P M Visakh and Long Yu
Royal Society of Chemistry
2015 | 439pp | £197
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Despite being one of the most common forms of organic carbon on the Earth’s surface, starch has always had a rather dull reputation. It is an excellent food source and can be used in the production of cardboard and paper, but it is not a topic that will light up the pages of a high quality journal. Well, if this is your opinion of the topic, you probably need to read this book.
The perceived problem with starch is that it is easily broken down in the environment by enzymes to form a variety of sugars – a process that is taking place right now in your stomach as you read this. To a green chemist, however, the fact that it can be completely degraded is the main advantage of its use. Biopolymers are without doubt one of the hot topics of the new millennium, with starch and its composites leading the way. Starch-based blends, composites and nanocomposites is the latest book in the Royal Society of Chemistry’s Green Chemistry series, which has highlighted sustainability issues, processing technologies and alternative feedstocks. The topic of this book is clearly the last of these.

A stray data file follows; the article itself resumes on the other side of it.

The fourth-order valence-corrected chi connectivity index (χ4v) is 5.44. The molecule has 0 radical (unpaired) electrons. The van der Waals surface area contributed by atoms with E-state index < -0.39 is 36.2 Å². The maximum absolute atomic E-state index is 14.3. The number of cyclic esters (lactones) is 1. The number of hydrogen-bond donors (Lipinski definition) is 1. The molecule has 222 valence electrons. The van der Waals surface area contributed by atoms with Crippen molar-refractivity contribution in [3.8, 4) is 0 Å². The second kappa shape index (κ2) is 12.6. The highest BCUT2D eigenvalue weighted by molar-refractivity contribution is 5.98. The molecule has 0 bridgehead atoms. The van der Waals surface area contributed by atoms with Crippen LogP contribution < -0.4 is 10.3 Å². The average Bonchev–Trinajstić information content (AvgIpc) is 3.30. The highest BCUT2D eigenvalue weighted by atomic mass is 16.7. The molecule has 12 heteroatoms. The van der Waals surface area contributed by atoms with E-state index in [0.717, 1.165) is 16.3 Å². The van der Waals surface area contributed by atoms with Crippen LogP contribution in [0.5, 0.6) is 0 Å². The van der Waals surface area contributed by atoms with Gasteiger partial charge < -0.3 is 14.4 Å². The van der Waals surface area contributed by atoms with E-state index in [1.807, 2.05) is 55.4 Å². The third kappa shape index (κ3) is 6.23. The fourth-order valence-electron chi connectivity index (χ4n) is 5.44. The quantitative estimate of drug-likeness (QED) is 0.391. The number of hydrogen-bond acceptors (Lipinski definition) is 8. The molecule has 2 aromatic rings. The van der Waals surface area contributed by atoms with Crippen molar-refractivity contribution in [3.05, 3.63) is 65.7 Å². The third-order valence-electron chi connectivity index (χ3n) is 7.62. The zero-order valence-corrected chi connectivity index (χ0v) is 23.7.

This book draws together 11 chapters covering not only the basic chemistry and physical properties of starches, but also their preparation, characterisation and application in a variety of advanced material composites. The book quite rightly focuses on the use of starch in novel materials, which have the desired mechanical properties through plasticisation and blending, but also touches on the use of chemical modification to achieve the right property balance.
Cynics, me included, may question the inclusion of nanocomposites in the title and why an apparent research niche is given such prominence. But the introduction makes clear why this is an important topic, highlighting the relative simplicity of preparing nanocrystalline starch through hydrolysis. It is a field that I have mistakenly overlooked, but one which I am sure will become more prominent.
The book covers a wide range of topics from chemical modification through to fracture mechanics. I particularly like that many of the chapters are forward looking, pointing out challenges facing the field. This book is a welcome addition to the excellent Green Chemistry series and a must for anyone involved in biomaterials, green chemistry or food chemistry.